An undercover state cop who has infiltrated an Irish gang and a mole in the police force working for the same mob race to track down and identify each other before being exposed to the enemy, after both sides realize their outfit has a rat.
In South Boston, the state police force is waging war on Irish American organized crime. Young undercover cop Billy Costigan is assigned to infiltrate the mob syndicate run by gangland chief Frank Costello. While Billy quickly gains Costello's confidence, Colin Sullivan, a hardened young criminal who has infiltrated the state police as an informer for the syndicate is rising to a position of power in the Special Investigation Unit. Each man becomes deeply consumed by his double life, gathering information about the plans and counter-plans of the operations he has penetrated. But when it becomes clear to both the mob and the police that there's a mole in their midst, Billy and Colin are suddenly in danger of being caught and exposed to the enemy-and each must race to uncover the identity of the other man in time to save himself. But is either willing to turn on the friends and comrades they've made during their long stints undercover? Written by
There are two phone numbers used in The Departed. The first is Billy's phone number is 617-869-1469 (It appears when Colin Sullivan answers the phone). This is actually a real Boston number used by Sprint Spectrum. If someone calls it, you will get a generic voice mail box which is full. The other number is 311-555-2368, which was actually a phone number used in telephone-company publications. See more »
When Billy goes over to Madolyn's apartment she makes him some tea. While he drinks the tea she says his vulnerability is freaking her out. The front shot of her shows her bending to lean her head on her raised, outstretched arm. Immediately, the shot from the back of her shows her standing upright and arm at her side. See more »
I don't want to be a product of my environment. I want my environment to be a product of me. Years ago we had the church. That was only a way of saying - we had each other. The Knights of Columbus were real head-breakers; true guineas. They took over their piece of the city. Twenty years after an Irishman couldn't get a fucking job, we had the presidency. May he rest in peace. That's what the niggers don't realize. If I got one thing against the black chappies, it's this - no one ...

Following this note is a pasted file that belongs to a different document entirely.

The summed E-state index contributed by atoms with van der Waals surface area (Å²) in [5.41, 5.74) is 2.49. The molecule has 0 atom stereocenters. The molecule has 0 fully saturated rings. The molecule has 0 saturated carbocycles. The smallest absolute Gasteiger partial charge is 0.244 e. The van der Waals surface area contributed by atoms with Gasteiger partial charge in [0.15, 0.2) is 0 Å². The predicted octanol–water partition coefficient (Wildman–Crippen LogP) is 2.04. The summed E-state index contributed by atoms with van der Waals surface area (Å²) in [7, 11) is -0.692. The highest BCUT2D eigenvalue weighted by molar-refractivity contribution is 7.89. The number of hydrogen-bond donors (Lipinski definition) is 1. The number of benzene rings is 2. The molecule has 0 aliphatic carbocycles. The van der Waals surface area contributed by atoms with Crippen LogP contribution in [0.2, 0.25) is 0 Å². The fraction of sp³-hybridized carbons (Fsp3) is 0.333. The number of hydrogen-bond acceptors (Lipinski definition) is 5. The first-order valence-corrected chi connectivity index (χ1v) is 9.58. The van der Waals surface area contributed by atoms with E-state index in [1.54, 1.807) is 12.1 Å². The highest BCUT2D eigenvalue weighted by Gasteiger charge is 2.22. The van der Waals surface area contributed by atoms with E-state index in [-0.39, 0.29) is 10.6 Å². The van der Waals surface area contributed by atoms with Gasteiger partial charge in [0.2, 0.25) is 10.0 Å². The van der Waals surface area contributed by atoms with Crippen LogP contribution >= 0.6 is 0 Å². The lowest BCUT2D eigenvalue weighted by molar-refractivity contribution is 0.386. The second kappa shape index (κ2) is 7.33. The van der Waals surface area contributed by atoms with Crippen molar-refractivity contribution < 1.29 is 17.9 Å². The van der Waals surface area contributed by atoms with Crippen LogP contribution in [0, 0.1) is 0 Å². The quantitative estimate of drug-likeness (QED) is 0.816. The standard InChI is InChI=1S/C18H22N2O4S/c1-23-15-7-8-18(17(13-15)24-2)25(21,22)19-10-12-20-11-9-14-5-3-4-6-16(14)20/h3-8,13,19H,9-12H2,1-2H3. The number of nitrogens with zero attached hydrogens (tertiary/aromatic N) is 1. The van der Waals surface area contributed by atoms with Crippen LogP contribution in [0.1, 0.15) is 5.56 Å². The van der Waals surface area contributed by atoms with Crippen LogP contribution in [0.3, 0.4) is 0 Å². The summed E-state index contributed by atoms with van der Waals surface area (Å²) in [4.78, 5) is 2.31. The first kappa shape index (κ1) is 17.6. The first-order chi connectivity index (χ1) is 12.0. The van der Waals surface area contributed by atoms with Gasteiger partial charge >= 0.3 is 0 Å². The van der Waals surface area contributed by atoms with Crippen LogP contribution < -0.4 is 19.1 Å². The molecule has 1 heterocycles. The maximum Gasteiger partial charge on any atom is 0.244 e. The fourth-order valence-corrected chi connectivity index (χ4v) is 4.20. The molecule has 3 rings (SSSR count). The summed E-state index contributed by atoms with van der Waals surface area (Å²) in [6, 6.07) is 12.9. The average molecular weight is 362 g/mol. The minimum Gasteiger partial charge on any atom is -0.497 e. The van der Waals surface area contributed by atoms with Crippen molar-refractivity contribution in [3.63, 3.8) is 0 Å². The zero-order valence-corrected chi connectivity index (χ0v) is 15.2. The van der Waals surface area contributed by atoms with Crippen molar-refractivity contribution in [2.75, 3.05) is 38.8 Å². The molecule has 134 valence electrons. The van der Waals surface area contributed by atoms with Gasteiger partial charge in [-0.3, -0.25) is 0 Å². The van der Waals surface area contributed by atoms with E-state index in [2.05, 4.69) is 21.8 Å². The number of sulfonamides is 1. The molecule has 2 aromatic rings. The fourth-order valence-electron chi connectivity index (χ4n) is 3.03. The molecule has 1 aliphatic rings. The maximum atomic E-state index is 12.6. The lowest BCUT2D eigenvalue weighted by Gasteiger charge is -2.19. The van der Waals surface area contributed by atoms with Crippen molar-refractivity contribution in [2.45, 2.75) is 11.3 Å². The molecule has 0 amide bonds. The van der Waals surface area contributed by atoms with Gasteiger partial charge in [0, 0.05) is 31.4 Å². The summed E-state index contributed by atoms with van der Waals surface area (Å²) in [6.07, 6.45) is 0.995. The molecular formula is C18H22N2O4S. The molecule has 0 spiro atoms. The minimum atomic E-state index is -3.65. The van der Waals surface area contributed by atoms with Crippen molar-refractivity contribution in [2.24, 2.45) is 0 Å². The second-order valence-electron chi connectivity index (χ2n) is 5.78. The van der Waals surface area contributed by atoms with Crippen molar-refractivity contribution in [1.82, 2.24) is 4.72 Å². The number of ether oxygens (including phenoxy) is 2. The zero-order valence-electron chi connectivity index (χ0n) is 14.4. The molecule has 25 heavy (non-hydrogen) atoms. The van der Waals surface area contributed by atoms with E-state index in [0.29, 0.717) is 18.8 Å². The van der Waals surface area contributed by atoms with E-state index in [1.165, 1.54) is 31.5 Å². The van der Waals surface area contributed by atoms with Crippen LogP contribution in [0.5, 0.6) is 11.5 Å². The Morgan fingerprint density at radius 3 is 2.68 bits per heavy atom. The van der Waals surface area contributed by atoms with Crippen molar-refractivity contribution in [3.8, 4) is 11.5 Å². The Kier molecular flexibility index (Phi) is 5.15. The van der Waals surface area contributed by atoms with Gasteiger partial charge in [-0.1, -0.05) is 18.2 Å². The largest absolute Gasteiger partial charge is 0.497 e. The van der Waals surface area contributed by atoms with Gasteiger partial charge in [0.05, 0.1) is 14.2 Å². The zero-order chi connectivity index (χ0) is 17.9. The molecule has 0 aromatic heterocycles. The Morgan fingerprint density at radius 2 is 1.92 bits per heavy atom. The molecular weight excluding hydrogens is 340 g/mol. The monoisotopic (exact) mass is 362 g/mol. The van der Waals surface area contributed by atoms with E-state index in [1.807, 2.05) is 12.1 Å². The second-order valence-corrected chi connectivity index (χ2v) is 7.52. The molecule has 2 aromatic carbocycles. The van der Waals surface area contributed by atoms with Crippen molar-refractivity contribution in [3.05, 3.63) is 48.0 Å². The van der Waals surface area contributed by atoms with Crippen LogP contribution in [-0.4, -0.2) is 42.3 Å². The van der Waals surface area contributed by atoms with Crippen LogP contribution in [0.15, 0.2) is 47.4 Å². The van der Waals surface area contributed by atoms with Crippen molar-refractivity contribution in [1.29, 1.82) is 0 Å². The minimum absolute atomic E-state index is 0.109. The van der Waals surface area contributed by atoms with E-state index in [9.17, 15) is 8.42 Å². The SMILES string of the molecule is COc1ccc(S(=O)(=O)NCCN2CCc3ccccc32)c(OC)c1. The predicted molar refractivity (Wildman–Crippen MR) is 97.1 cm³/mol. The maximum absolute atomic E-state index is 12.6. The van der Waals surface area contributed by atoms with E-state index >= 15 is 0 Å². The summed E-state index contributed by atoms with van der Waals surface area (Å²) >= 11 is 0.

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The title doesn't appear on screen until nearly 20 minutes into the movie. See more »
Please don't make negative comments like some of the aforementioned people have been doing if you haven't seen the film yet! I have seen it, at a press screening last week. Not only is it the best film of the year so far, it marks a return to form for Martin Scorsese, and ranks with the likes of GOODFELLAS as being one of the best in his canon of films.
I'm a fan of the Hong Kong film, INFERNAL AFFAIRS, upon which this is based. While THE DEPARTED keeps the basic structure of the original, it is very much its own movie, so much so that the screenwriter, William Monahan, didn't even watch the original film while adapting its screenplay, thus enabling him to infuse the script with his, and Scorsese's, respective visions.
All the actors are first-rate (yes, even Leo, for all you DiCaprio bashers out there), and turn in some of their best performances to date. THE DEPARTED is sure to garner a host of Oscar nods, if not wins, including (hopefully) Scorsese's long-overdue statuette for Best Director. Plus, with actors like Martin Sheen and Alec Baldwin playing supporting roles, that says a lot about the quality of the film they signed up for! THE DEPARTED is tough stuff, not for the faint-of-heart. That said, it is a must-see for adult viewers who long for intelligent, gritty stories to grace our movie screens once again.
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